Guntersville’s Aqua Services, a major aquatic resource management company, is about to begin a research project aimed at better controlling tape grass, commonly known as eel grass to fishermen and hunters.
It’s a native species that has been in the lake for years, but its presence has exploded into many more areas in the last few years. It’s particularly aggravating to anglers as it is impossible to fish with a treble-hooked lure in areas it infests.
Aqua Services issued this statement:
“Aqua Services, Inc. has entered into a cooperative research agreement to investigate control techniques and products for the management of the problematic aquatic weed species known as tape grass. Tape grass (Vallisneria americana), which is also called val, wild celery and eelgrass, has aggressively taken over many of the shoreline areas in Lake Guntersville,” the statement said. “Relatively new as an aquatic weed problem in the lake, tape grass has surged in the last five or six years to become a dominant weed in waters shallower than four feet. Tape grass creates major problems for recreationists, fishermen, boaters, and lake property owners, and has become a major source of complaints in recent months.”
Aqua Services founder and senior botanist Terry Goldsby said the plant impacts several hundred acres of the lake from areas near Guntersville Dam all the way to above Scottsboro.
“Tape grass is mixed with hydrilla in many areas of the lake and is significantly more difficult to control using similar herbicides and application techniques,” he said. “Therefore, there is a real need to look long and hard at new compounds and processes for controlling it.”
Goldsby said that Aqua Services’ biologists are actively searching for test sites now so they might begin the test work as early as March of this year.
“Tape grass is a major headache for our boaters here at the docks,” said Russ Cranford, manager of Alred Marina. “It’s long, stringy and tough, and it fouls propellers and gets sucked into water intakes, creating major boat engine problems. We really need some help with it.”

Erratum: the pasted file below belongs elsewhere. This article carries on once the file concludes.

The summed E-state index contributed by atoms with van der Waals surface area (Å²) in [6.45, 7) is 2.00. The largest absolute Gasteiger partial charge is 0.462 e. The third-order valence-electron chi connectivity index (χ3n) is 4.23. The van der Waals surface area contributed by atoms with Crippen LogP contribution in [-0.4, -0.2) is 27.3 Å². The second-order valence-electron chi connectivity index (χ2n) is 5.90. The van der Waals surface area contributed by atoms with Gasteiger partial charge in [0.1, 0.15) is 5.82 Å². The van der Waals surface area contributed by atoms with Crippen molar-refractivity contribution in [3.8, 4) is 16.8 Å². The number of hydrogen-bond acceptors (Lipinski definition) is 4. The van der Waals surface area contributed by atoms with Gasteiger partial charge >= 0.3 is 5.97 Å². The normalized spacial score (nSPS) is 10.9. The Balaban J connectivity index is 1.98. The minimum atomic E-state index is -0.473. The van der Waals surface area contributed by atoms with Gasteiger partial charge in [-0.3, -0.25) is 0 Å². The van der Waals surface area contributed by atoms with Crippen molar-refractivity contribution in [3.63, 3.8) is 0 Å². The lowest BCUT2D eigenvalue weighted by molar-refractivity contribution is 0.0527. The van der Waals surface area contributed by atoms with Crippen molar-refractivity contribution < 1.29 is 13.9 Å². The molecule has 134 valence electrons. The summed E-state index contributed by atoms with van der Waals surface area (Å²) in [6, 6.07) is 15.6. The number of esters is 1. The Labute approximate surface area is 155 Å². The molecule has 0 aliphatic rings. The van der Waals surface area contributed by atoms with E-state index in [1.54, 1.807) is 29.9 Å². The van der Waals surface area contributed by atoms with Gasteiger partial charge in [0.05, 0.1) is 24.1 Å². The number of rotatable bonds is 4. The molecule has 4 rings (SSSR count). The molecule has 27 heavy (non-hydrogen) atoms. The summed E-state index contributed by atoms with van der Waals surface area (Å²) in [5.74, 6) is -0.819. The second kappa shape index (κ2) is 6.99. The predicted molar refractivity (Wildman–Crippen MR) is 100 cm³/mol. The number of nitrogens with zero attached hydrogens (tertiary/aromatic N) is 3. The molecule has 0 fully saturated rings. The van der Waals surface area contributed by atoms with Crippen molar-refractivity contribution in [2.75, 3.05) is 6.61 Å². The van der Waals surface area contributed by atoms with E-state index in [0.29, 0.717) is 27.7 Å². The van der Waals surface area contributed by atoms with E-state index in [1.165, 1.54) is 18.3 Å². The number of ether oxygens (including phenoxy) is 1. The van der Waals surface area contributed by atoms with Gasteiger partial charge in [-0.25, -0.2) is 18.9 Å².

Cranford has offered several near-shore areas at the marina to be considered as testing sites by Aqua Services for the new products and techniques.
Goldsby said they will be using both existing products and new products – called “new chemistry” by the companies that make them – to see what work best.
“It’s kind of interesting,” he said. “Only 13 active ingredients are allowed for use to control plants in the water, while there are literally thousands of products used in the agricultural industry.”
He said they don’t want to get anyone’s hopes up, but they’d like to find something that is more effective on tape grass.
“Tape grass is a tough nut to crack,” Goldsby said. The plant tolerates cold weather well and has a root that is tough to kill.
In the 1970s, there was one small patch of tape grass near the B.B. Comer Bridge that Goldsby would take biology students to see when he worked for TVA.
“We told them, ‘Get a good look. You may never see it again,’” he said. “40 years later, it is about as widespread as any other plant in the lake.”
He said something has obviously changed in the environment or ecology of the lake that now allows the plant to flourish.
The test plots used in the research will be small, so don’t expect an immediate impact on the abundance of tape grass.
But the researchers just may come across something that helps control the plant in the future.
“We enjoy doing these things,” Goldsby said. “This is real science working with old treatments, new chemistry and trying to find what works the best.”